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Frequently Asked Questions About OCD
- Are there higher occurrences of other mental disorders among individuals with OCD?
- Have there been any recent developments in drug treatments for OCD or related disorders?
- Are ADHD-like symptoms in youth a separate disorder from OCD?
- Is pregnancy or childbirth related to the onset of OCD symptoms?
- Is there any information about OCD and PANDAS?
- What areas of brain imagining are researchers studying?
Some disorders do appear to be occur more often among people with OCD. For example, depression and other anxiety disorders (such as generalized anxiety disorder and agoraphobia) occur more frequently in those with OCD. However, some disorders (such as alcoholism, drug abuse, and schizophrenia) do not occur more frequently in those with OCD. In our studies, anorexia nervosa was not associated with OCD, but other studies have shown higher rates of this eating disorder among people with OCD.
There are several medications under study that may have beneficial effects in OCD. These include Riluzole, opiates, caffeine, amphetamine-like medications, among others.
In a recent study, researchers concluded that symptoms of ADHD may be considered a separate disorder in adolescents with OCD. Therefore, if your adolescent has OCD as well as ADHD symptoms, speak to your doctor about potentially treating both conditions separately. (Journal of American Academy of Child & Adolescent Psychiatry, 2002, 41.)
Several research studies have investigated whether stressful life events trigger the onset of OCD. Results have suggested that pregnancy and the period after delivery is associated with an increased risk of developing OCD in some women. "Postpartum OCD" may often remain undiagnosed and untreated; therefore awareness of this vulnerable time period is important for relieving the suffering of these individuals. Typically, symptoms developing at the time of pregnancy and/or delivery consist of obsessive, intrusive thoughts concerning fears of harming the newborn, and may also include compulsions. Fortunately, preliminary research has shown that medications and cognitive-behavioral therapy are effective treatments for these symptoms that arise at postpartum (Archives of Women's Mental Health, April 2004; Journal of Anxiety Disorders, 2003, 17; Epidemiologia e Psichiatria Sociale, Apr-Jun 2001; Psychiatry Research, Dec 1999). Interestingly, one study described some men who developed obsessions and compulsions while their spouses were pregnant or delivered. Each of these men responded well to cognitive-behavioral therapy using exposure procedures (Psychosomatics, Sept-Oct, 2001).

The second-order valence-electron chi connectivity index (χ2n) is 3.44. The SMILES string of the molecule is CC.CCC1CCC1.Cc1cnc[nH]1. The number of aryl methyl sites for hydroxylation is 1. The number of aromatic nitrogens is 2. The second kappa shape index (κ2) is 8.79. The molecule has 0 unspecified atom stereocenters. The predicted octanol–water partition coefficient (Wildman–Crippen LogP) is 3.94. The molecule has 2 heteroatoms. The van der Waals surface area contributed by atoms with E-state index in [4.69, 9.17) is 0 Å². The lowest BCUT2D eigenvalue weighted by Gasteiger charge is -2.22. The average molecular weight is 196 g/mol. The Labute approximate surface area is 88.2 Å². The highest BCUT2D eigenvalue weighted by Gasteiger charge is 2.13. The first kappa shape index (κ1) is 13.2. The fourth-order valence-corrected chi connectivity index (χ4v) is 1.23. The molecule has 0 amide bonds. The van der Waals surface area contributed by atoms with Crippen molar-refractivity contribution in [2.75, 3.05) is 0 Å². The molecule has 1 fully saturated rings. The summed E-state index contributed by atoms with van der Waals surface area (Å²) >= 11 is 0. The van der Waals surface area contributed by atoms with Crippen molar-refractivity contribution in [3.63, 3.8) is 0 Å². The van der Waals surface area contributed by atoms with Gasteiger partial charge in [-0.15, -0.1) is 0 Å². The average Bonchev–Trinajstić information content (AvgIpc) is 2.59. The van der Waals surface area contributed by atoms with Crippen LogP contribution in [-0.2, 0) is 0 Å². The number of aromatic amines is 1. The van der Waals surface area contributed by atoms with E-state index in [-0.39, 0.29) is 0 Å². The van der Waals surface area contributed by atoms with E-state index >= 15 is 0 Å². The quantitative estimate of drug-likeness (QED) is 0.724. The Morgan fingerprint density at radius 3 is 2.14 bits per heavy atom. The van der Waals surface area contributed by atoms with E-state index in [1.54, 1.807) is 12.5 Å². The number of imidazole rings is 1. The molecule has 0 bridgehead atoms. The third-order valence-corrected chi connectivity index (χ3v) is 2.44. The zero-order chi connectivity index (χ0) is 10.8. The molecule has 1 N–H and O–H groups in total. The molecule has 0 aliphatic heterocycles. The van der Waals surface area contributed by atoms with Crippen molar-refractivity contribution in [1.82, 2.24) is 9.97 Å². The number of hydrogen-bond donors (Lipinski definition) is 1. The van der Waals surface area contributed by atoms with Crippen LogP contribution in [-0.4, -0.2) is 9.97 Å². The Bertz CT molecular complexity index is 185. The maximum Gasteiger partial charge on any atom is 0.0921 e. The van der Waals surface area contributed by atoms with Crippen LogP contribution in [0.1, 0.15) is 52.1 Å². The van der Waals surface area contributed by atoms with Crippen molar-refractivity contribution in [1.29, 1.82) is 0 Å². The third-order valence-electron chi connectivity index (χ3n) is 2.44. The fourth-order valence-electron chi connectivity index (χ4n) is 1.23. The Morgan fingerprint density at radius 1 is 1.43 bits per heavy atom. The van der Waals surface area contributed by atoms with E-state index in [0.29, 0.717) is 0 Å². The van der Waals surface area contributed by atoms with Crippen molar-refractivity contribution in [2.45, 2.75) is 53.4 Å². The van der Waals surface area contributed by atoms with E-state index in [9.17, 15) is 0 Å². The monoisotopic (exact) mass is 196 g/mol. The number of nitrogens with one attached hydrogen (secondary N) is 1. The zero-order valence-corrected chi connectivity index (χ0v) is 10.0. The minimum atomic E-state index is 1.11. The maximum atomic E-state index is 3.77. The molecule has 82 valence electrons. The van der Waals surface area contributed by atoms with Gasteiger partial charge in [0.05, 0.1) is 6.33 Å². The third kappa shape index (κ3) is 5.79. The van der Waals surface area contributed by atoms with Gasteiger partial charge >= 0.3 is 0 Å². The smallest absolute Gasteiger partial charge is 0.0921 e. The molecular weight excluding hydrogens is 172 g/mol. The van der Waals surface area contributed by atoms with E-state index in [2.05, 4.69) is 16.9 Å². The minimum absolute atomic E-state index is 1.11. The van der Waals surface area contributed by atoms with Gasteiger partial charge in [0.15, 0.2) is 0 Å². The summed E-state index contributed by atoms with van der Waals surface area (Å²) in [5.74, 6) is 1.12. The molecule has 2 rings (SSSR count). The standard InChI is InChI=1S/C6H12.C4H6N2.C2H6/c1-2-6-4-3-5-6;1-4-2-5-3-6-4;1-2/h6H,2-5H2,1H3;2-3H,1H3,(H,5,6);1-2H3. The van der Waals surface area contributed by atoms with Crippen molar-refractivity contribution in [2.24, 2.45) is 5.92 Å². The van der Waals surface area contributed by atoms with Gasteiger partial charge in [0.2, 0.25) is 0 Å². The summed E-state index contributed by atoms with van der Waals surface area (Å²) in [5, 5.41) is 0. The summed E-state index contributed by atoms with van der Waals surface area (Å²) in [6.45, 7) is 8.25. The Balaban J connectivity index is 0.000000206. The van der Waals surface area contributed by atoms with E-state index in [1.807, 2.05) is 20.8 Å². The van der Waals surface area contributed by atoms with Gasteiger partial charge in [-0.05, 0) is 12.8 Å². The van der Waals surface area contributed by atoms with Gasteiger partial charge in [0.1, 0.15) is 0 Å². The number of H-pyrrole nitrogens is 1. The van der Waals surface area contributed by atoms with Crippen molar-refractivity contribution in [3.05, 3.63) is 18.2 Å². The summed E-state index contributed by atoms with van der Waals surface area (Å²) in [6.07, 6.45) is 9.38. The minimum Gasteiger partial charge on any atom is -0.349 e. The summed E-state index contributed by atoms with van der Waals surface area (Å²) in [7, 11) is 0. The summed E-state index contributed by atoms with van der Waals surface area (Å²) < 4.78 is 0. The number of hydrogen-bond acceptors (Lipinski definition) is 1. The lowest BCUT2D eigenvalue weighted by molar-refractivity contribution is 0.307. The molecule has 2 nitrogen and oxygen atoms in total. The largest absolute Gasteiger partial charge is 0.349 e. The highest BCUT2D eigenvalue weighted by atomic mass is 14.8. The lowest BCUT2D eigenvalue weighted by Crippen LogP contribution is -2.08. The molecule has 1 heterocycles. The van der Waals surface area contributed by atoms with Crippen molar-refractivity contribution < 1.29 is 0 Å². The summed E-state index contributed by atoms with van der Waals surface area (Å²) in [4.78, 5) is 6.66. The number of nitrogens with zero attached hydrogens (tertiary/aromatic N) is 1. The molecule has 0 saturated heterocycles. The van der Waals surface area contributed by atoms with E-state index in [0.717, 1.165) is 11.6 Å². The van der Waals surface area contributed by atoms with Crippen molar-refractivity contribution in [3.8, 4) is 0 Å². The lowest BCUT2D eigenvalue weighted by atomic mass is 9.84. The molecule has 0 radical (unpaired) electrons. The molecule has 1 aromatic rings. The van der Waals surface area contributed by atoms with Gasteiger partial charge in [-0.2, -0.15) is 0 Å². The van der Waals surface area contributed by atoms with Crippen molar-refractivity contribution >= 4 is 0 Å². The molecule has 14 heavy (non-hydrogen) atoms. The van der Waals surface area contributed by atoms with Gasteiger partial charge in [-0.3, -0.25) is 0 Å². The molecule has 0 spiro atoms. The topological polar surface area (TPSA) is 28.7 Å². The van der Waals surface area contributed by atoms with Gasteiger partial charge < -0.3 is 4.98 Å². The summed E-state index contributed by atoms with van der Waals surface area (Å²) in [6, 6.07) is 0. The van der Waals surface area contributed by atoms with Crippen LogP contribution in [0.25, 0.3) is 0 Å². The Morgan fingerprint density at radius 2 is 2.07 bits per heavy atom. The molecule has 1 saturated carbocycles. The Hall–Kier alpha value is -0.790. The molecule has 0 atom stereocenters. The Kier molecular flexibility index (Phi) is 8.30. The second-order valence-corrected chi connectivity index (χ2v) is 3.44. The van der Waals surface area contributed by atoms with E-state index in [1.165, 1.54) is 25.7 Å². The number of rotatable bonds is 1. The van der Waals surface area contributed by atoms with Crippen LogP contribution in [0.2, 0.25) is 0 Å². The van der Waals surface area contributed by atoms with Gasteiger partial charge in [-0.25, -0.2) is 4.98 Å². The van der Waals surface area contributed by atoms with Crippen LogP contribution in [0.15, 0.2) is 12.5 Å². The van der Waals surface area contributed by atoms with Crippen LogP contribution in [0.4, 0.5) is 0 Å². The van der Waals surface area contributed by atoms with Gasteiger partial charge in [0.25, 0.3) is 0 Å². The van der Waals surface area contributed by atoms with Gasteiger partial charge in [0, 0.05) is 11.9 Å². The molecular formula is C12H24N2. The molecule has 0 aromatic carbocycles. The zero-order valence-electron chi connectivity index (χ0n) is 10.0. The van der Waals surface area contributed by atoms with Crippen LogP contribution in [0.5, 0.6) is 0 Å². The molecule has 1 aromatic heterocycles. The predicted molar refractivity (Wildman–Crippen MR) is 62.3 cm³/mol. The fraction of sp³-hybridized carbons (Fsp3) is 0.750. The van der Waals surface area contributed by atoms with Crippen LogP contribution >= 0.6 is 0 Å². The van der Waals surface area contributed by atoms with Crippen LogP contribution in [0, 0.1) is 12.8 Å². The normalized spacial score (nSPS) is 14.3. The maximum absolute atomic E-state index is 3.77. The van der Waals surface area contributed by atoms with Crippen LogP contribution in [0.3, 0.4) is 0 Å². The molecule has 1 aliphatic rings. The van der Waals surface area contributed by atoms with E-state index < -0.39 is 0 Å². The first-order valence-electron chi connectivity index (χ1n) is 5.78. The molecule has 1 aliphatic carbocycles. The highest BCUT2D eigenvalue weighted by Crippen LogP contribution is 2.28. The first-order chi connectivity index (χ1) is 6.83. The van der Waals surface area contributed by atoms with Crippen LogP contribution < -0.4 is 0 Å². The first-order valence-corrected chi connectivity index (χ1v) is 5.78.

Researchers at the National Institute of Mental Health have been studying pediatric autoimmune neuropsychiatric disorders associated with streptococcal infections, which are referred to as PANDAS. Children with PANDAS experience a worsening of OCD symptoms and/or tic disorders following streptococcal infections. In this study, 23 children with PANDAS were enrolled into a double blind, randomized controlled trial. Prophylaxis penicillin or azithromycin was administered for 12 months and results were compared with the child's previous year of infections and symptoms. Streptococcal infections were significantly reduced, as were neuropsychiatric symptoms, during the 12 months of taking these medications. (Biological Psychiatry, 2005).
There is a lot of interest in better understanding the differences between people who develop early and late-onset of OCD. Researchers have provided evidence of neuropsychological differences between these two groups, and further noticed differences in brain activity related to the age of onset. Both, positron emission tomography (PET) and functional MRI (fMRI) will be helpful in understanding the relationship between cognitive functioning and brain activity in early and late onset of OCD (J Neuropsychiatry Clin Neurosci, 2005)